9 African tulip Spathodea campanulata Description Showy, fast-growing, evergreen tree to 25 m tall, somewhat buttressed. Bark is rough and greenish grey-brown with small white lenticels. Leaves compound, opposite, pinnate, glossy green; 7-1 oval leaflets (6-12 cm long) alternate or opposite. Large, bell-shaped flowers, 8-12 cm long, bright crimson-red, sometimes with yellow frilled edge, swollen on one side, 5-lobed, in clusters at the ends of branches. Fruit is a long dagger-like woody capsule, with many seeds. Seeds are light and winged and can be carried long distances even by gentle breezes. Habitat Occurring naturally in tropical and sub-tropical west Africa, African tulip tree was introduced here as an ornamental. It readily invades disturbed rainforest and river systems, as well as cleared, unmanaged land. Has the ability to sucker along its root system and grow from cuttings. Declaration This species is listed as an Undesirable Plant in the Wet Tropics World Heritage Area. Currently not declared, although its control is highly recommended. ACTION: For control information contact your local government weed inspector or your NR&M Land Protection Officer. 9

10 Camphor laurel (LAURACEAE) Cinnamomum camphora 10 P

11 Camphor laurel Cinnamomum camphora Description Fast growing, evergreen tree to 20 m. Scaly grey bark. Leaves simple, alternate (sometimes opposite) oval to elliptical 6-10 cm long x 3-6 cm wide, shiny above, waxy bluish-green below, 3-nerved, characteristic smell of camphor when crushed. Masses of small, cream, fragrant flowers. Fruits are berry-like, spherical, 7-8 mm across, green at first and then changing to black when ripe, containing a single seed. Habitat Introduced from Asia as an ornamental, Camphor laurel has the potential to develop dense infestations in rainforest, along water courses and in clearings. Declaration This species is listed as an Undesirable Plant in the Wet Tropics World Heritage Area. Currently not declared, although its control is highly recommended. ACTION: For control information contact your local government weed inspector or your NR&M Land Protection Officer. 11

12 Caribbean pine (PINACEAE) Pinus caribaea 12 P

13 Caribbean pine Pinus caribaea Description Evergreen tree to 30 m with broad, rounded crown, often free of branches to a considerable height. Grey to reddish-brown bark, fissured, sheds in wide flat plates. Deep-green needles, cm long, usually in bundles of 3, and rarely 4, 5 or 2, crowded at the ends of branches. Glossy brown cones, about 5-10 cm long and cm wide when closed. Each cone scale has a small prickle. Winged seeds usually mottled grey or light brown. Habitat Originally from the West Indies and Central America, this tree is an aggressive species that tolerates hard conditions. Seeds are blown into paperbark and open eucalypt forests where they can form dense stands, excluding other vegetation and altering fire regimes. Declaration This species is listed as an Undesirable Plant in the Wet Tropics World Heritage Area. Currently not declared although its control is highly recommended. ACTION: For control information contact your local government weed inspector or your NR&M Land Protection Officer. 13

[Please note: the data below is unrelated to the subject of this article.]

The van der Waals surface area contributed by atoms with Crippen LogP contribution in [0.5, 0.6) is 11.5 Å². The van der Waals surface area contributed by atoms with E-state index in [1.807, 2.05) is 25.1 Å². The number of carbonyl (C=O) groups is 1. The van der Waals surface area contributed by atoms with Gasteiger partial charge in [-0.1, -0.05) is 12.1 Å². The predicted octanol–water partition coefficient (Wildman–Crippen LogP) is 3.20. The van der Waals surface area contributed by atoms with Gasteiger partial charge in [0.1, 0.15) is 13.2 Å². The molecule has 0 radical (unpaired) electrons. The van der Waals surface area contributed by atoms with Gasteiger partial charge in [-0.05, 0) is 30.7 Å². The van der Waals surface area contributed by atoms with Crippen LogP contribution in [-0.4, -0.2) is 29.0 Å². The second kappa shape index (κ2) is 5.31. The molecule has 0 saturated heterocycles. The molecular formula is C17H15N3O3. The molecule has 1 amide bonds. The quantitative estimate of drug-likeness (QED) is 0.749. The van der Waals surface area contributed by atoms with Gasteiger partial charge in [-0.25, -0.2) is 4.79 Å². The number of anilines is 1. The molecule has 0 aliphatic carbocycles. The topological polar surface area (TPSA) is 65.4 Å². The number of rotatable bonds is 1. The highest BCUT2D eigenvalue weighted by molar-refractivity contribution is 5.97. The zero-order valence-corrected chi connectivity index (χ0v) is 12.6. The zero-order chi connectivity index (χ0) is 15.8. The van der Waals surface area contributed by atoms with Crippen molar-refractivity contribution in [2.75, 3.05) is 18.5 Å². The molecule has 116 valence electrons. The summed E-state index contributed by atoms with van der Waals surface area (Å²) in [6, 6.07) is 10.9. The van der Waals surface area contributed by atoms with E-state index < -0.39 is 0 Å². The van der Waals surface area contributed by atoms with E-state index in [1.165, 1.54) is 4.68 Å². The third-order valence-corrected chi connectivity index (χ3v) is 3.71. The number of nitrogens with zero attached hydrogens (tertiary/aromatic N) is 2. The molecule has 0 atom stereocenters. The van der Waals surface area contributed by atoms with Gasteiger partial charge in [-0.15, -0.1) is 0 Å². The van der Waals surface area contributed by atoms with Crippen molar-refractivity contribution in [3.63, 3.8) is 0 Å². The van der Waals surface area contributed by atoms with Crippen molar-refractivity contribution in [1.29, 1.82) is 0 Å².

14 Cucumber tree (BIGNONIACEAE) Parmentiera aculeata 14 P

15 Cucumber tree Parmentiera aculeata Description Small to large tree with short, thick trunk and pale bark. Branches with short stout spines at nodes. Leaves compound, opposite, trifoliate, on long narrowly-winged leaf stalks, three elliptical leaflets each 4-8 cm long. Flowers in leaf axils, along branches and on trunk on the old wood, trumpet shaped, green with brown-purple lines, cm long. Ridged, red-stained, yellow-green cucumber-like fruit, cm long and 2-3 cm wide, often curved. Habitat Native to Central America, this tree was introduced as an ornamental for its edible fruits. It has invaded rainforest in the Barron and Mulgrave catchments, outcompeting native rainforest trees. Declaration Currently not declared, although its control is highly recommended. ACTION: For control information contact your local government weed inspector or your NR&M Land Protection Officer. 15

16 East Indian mahogany (MELIACEAE) Chukrasia velutina 16 P

17 East Indian mahogany Chukrasia velutina Description Deciduous medium to large tree, m in height. Bark surface rusty brown or deep brown, deeply fissured or cracked, with obvious lenticels. Leaves compound, alternate, pinnate with 4-9 pairs of alternate hairy leaflets without an end leaflet. Large pink to white flowers on stalks in the leaf axils. Capsules large (4 x 3.5 cm), rounded, woody, contain seeds winged at one end. Habitat Dominant native of high rainfall lowland forest from Bangladesh to Thailand. Regarded as a pioneer species, it can colonise bare ground and road cuttings in its natural range. The species was introduced to the Atherton Tableland and Mulgrave Valley in the 1960s as a cabinet timber. It has prolific seed production and a tremendous potential for spread through wind-borne seeds. It is now steadily expanding its range by colonizing disturbed areas within rainforest, on rainforest edges and in cleared areas. Declaration This species is listed as an Undesirable Plant in the Wet Tropics World Heritage Area. Currently not declared, although its control is recommended. ACTION: For control information contact your local government weed inspector or your NR&M Land Protection Officer. 17

18 Guava or Yellow guava Psidium guajava (MYRTACEAE) 18 P

19 Guava or Yellow guava Psidium guajava Description Tree to 4-8 m with a dense bushy canopy. Smooth light reddish brown to grey bark, with four-angled branchlets. Leaves opposite, oval (7-15 cm long x 3-5 cm wide), leathery, with prominent veins. Large (2.5 cm wide) white-petalled flowers with prominent stamens, on 1-2 cm hairy stalks in leaf axils. Round fruits, 8 cm diameter, with pink flesh and yellow skins, containing many yellowish seeds. Habitat Native to tropical America, guava was introduced here for its fruit. Invades disturbed rainforest and abandoned areas, forming dense thickets. Declaration This species is listed as an Undesirable Plant in the Wet Tropics World Heritage Area. Currently not declared, although its control is highly recommended. ACTION: For control information contact your local government weed inspector or your NR&M Land Protection Officer. 19